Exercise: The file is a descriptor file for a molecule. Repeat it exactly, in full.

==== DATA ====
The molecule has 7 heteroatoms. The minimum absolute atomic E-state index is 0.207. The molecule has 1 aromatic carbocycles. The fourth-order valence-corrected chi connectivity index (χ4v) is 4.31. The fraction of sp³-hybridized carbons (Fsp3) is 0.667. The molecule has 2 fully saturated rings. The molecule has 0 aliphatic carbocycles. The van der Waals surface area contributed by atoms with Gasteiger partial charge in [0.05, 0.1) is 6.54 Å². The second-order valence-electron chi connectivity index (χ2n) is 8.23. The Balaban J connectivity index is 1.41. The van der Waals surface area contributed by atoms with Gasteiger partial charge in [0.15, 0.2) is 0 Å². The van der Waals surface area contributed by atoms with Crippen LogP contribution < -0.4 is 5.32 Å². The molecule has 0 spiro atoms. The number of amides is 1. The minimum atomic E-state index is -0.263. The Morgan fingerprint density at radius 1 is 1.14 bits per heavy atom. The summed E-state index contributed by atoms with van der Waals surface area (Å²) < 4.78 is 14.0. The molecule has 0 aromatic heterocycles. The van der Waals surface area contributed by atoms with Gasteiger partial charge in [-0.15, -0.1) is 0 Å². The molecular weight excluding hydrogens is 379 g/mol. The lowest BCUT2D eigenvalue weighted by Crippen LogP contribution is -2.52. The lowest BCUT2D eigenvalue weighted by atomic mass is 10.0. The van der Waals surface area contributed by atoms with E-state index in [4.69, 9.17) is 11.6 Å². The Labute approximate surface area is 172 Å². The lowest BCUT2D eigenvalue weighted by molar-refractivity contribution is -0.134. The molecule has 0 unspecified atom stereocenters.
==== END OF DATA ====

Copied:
The molecule has 7 heteroatoms. The minimum absolute atomic E-state index is 0.207. The molecule has 1 aromatic carbocycles. The fourth-order valence-corrected chi connectivity index (χ4v) is 4.31. The fraction of sp³-hybridized carbons (Fsp3) is 0.667. The molecule has 2 fully saturated rings. The molecule has 0 aliphatic carbocycles. The van der Waals surface area contributed by atoms with Gasteiger partial charge in [0.05, 0.1) is 6.54 Å². The second-order valence-electron chi connectivity index (χ2n) is 8.23. The Balaban J connectivity index is 1.41. The van der Waals surface area contributed by atoms with Gasteiger partial charge in [0.15, 0.2) is 0 Å². The van der Waals surface area contributed by atoms with Crippen LogP contribution < -0.4 is 5.32 Å². The molecule has 0 spiro atoms. The number of amides is 1. The minimum atomic E-state index is -0.263. The Morgan fingerprint density at radius 1 is 1.14 bits per heavy atom. The summed E-state index contributed by atoms with van der Waals surface area (Å²) < 4.78 is 14.0. The molecule has 0 aromatic heterocycles. The van der Waals surface area contributed by atoms with Gasteiger partial charge in [-0.15, -0.1) is 0 Å². The molecular weight excluding hydrogens is 379 g/mol. The lowest BCUT2D eigenvalue weighted by Crippen LogP contribution is -2.52. The lowest BCUT2D eigenvalue weighted by atomic mass is 10.0. The van der Waals surface area contributed by atoms with E-state index in [4.69, 9.17) is 11.6 Å². The Labute approximate surface area is 172 Å². The lowest BCUT2D eigenvalue weighted by molar-refractivity contribution is -0.134. The molecule has 0 unspecified atom stereocenters.